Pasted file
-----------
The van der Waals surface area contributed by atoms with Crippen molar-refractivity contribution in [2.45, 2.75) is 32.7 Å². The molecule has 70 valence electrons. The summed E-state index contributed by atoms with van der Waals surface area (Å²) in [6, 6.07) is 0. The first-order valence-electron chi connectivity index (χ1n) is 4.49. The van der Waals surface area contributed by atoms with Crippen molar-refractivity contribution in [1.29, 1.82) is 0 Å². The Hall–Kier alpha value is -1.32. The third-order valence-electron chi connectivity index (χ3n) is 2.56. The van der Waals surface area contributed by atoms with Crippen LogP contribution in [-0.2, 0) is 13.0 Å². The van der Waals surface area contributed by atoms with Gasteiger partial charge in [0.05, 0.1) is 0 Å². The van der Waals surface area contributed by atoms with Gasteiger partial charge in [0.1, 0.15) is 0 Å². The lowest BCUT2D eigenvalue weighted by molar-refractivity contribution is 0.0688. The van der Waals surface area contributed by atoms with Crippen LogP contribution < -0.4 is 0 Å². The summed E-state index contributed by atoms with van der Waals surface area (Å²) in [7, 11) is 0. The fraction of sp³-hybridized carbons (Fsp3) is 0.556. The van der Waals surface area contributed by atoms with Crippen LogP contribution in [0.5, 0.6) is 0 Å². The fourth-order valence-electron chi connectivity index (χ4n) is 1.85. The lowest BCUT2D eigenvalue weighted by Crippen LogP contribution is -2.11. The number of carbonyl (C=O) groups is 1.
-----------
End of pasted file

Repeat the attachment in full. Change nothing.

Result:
The van der Waals surface area contributed by atoms with Crippen molar-refractivity contribution in [2.45, 2.75) is 32.7 Å². The molecule has 70 valence electrons. The summed E-state index contributed by atoms with van der Waals surface area (Å²) in [6, 6.07) is 0. The first-order valence-electron chi connectivity index (χ1n) is 4.49. The van der Waals surface area contributed by atoms with Crippen molar-refractivity contribution in [1.29, 1.82) is 0 Å². The Hall–Kier alpha value is -1.32. The third-order valence-electron chi connectivity index (χ3n) is 2.56. The van der Waals surface area contributed by atoms with Crippen LogP contribution in [-0.2, 0) is 13.0 Å². The van der Waals surface area contributed by atoms with Gasteiger partial charge in [0.05, 0.1) is 0 Å². The van der Waals surface area contributed by atoms with Gasteiger partial charge in [0.1, 0.15) is 0 Å². The lowest BCUT2D eigenvalue weighted by molar-refractivity contribution is 0.0688. The van der Waals surface area contributed by atoms with Crippen LogP contribution < -0.4 is 0 Å². The summed E-state index contributed by atoms with van der Waals surface area (Å²) in [7, 11) is 0. The fraction of sp³-hybridized carbons (Fsp3) is 0.556. The van der Waals surface area contributed by atoms with Crippen LogP contribution in [0.5, 0.6) is 0 Å². The fourth-order valence-electron chi connectivity index (χ4n) is 1.85. The lowest BCUT2D eigenvalue weighted by Crippen LogP contribution is -2.11. The number of carbonyl (C=O) groups is 1.